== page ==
As a fat woman, I was appalled when I first heard Meghan Trainor’s “All About That Bass”, especially considering it was heralded as a song for “real girls”. My reaction to lyrics about men liking “booty” to hold at night and telling “skinny bitches” about how great it is to have said booty was one of complete horror. I started noticing a trend appearing in songs, on social media, in mentalities. “Real women have curves!” was touted as body positivity when really, it was more thinly veiled body shaming. And while I understand that thinner women DO have some privilege over fat women and I agree with the backlash against the impossible Hollywood beauty standards, we shouldn’t be tearing each other down in the process. In other words, skinny shaming is just as bad as fat shaming, and it needs to stop.
- All bodies are good bodies. There is no one body type for “real women.” Real women exist all over the world and they can be very thin or very large. Your physical appearance has zero to do with how “real” of woman you are.
- Body shaming in any form is oppressive. Downing a woman for her body, thin or fat, creates this mentality that no body will ever be good enough. Women have been conditioned to feel this way, especially by men, for years and it needs to stop. By manipulating us into focusing so much on attaining the perfect figure, they are profiting. They are attempting to prove that we don’t have worth aside from being a beautiful trophy to parade around. But we are humans with thoughts and idea and so much strength. We deserve more.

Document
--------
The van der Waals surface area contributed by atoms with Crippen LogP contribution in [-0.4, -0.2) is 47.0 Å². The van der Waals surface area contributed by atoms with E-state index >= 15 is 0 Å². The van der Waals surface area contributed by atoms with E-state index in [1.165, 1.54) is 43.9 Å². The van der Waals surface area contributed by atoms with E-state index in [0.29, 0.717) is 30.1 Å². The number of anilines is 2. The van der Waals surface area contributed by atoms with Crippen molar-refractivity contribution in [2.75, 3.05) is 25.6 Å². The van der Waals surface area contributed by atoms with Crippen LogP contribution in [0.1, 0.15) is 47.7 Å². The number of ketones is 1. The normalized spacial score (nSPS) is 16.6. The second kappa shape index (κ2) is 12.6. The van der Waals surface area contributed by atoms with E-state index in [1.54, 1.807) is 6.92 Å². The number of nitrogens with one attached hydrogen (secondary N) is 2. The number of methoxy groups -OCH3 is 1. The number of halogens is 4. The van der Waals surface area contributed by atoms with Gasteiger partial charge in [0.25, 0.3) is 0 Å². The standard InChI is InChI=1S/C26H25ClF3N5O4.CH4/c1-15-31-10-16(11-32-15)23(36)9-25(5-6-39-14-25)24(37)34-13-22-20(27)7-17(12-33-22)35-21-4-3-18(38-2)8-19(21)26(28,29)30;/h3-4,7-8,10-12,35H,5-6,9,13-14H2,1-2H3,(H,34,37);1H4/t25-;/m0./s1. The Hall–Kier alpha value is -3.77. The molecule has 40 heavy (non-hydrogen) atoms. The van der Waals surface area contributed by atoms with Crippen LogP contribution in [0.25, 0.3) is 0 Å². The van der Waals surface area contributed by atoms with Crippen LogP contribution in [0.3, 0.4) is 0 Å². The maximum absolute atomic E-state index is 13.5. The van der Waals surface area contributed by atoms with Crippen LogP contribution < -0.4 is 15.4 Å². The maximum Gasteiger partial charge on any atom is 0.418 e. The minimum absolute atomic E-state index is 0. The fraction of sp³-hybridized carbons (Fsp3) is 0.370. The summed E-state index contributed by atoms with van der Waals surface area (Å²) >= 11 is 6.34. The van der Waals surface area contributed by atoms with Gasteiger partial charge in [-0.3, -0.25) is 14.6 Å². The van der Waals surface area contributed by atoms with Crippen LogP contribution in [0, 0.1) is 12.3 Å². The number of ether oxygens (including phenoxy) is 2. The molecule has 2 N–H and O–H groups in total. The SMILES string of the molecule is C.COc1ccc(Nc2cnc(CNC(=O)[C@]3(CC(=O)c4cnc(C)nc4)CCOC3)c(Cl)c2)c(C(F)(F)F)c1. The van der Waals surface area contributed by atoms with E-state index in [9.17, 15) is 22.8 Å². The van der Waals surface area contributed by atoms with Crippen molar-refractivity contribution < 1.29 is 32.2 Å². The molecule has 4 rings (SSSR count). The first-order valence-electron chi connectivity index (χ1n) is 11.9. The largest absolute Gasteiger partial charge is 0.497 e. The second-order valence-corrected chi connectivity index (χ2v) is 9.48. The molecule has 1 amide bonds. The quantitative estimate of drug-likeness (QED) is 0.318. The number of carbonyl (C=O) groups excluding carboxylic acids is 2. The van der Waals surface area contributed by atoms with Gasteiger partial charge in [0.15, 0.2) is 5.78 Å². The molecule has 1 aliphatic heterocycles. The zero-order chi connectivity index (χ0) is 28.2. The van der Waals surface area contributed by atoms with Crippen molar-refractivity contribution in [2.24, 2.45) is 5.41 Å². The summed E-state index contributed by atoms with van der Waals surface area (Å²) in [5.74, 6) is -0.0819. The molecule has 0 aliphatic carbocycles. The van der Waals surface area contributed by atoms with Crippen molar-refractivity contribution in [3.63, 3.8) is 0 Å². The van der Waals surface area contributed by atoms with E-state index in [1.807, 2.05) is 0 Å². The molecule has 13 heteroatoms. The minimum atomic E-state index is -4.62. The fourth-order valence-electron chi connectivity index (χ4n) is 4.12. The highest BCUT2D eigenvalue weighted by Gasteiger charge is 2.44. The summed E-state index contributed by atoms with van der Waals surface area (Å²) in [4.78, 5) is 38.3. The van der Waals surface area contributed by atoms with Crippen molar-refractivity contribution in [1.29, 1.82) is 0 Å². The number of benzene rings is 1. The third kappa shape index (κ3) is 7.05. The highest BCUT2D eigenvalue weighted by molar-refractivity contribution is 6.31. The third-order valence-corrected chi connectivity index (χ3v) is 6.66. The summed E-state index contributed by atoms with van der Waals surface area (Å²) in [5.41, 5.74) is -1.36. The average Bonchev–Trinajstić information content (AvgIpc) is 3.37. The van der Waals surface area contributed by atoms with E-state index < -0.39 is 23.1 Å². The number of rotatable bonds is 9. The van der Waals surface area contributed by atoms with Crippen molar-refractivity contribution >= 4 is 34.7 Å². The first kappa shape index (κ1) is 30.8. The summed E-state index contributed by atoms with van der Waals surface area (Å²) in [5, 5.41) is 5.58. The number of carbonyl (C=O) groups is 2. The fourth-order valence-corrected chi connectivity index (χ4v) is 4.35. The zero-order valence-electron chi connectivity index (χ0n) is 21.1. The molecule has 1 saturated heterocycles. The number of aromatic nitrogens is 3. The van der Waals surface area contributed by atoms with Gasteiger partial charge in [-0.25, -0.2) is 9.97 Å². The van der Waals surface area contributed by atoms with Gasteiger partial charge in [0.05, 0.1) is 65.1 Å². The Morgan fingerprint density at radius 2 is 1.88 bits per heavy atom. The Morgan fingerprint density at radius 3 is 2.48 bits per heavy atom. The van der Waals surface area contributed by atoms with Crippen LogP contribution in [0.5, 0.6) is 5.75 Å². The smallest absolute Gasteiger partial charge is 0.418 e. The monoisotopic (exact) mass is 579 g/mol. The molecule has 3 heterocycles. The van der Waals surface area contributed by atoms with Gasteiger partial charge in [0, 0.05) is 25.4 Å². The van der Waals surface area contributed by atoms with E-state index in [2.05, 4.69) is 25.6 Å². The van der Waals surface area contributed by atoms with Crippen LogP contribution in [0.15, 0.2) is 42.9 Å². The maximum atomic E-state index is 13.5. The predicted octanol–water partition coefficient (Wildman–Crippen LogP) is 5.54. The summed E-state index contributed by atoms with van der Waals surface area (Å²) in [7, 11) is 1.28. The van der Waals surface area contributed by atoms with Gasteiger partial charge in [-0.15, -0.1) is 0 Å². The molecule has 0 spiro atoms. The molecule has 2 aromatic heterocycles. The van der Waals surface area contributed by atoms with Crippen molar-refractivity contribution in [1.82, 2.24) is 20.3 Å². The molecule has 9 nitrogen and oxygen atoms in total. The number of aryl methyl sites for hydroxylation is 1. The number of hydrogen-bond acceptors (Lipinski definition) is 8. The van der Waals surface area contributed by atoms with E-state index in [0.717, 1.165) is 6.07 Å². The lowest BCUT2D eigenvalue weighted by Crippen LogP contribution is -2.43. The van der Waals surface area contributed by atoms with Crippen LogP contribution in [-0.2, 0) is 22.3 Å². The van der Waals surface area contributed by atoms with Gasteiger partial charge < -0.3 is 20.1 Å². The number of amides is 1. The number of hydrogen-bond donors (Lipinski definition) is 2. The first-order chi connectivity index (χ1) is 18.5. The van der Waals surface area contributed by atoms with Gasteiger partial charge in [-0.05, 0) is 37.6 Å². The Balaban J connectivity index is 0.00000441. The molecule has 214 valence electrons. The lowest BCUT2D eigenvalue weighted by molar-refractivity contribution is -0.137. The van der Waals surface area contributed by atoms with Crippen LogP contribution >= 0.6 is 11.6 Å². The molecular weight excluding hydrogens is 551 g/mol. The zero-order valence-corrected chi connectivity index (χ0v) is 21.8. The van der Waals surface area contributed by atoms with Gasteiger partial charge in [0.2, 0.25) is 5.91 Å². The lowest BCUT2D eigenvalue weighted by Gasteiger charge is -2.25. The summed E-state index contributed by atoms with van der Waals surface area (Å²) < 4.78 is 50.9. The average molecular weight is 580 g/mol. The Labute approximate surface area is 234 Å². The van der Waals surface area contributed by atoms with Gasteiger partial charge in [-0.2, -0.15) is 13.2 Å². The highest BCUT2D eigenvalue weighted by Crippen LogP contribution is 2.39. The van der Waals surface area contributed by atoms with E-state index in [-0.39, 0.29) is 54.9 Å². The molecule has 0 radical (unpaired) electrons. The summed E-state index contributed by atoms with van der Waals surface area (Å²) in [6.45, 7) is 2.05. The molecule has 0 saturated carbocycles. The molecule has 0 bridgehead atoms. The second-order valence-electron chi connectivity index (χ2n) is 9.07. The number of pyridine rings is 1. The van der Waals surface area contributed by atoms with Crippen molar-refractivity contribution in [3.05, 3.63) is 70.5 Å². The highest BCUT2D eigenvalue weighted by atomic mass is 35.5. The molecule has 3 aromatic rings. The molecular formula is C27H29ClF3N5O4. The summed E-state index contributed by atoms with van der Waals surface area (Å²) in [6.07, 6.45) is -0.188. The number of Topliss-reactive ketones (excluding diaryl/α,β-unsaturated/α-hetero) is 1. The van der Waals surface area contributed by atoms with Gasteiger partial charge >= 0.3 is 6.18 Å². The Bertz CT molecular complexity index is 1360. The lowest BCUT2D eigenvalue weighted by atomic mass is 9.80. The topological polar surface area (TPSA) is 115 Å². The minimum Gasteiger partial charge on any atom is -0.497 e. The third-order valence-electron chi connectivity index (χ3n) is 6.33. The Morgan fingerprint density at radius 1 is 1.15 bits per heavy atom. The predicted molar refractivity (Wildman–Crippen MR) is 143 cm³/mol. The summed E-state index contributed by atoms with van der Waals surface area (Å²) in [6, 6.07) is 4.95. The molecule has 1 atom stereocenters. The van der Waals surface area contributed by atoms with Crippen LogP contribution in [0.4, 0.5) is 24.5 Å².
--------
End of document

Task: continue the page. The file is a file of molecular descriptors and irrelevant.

- Skinny women have insecurities, too. Just because a woman is thin doesn’t mean she doesn’t have very real insecurities about her body. As a boudoir photographer, I see it constantly. Women who have, in my opinion, perfect bodies will preface our shoot by saying, “OK, so can we not get ___ in the shot? I’m really insecure about that area and I don’t want it in the photos.” EVERYONE has parts about themselves that they don’t like or want to improve upon.
- Women need to stick together. We already deal with men’s opinions on our bodies. Let’s work together instead of slamming any body type that doesn’t look like our own, yeah? We already live in a society where women are still not seen as equals to men; let’s not show our teeth to each other too. We’re on the same team.
- There’s enough room for everyone to be beautiful. Just because big girls are beautiful doesn’t mean skinny women aren’t. No one is slamming you personally by saying that a body type that’s different from your own is attractive (unless they’re saying REAL WOMEN HAVE _____ and in that case, screw them). All woman are beautiful, big or small, and there’s room for all of us to shine.
- Teasing and bullying often leads to eating disorders. In one study, it was proven that bullying (along with abuse and discrimination) by peers directly correlated with a woman’s development of eating disorders. So before you tell someone to “go eat a hamburger,” remember that that person may be battling bulimia or anorexia, both very serious illnesses that can lead to death. Be kind to one another.
- Emphasizing weight/size over health can cause serious body image issues in kids. While nutrition is important in a child’s, emphasizing habits, not image is gentler on their psyche. In a study done by the University of Minnesota, researches found that “the vast majority of eating disorders first begin in adolescence, and kids appear vulnerable to any mention of their weight by their parents, even when it’s (presumably) supportive in nature.”
- Your body type doesn’t define you as a human being.The traits and values that truly matter in the end are your kindness, openness, generosity, loyalty, etc. Your body should be taken care of because it houses all of those traits. But that shell does NOT define you. Remember that.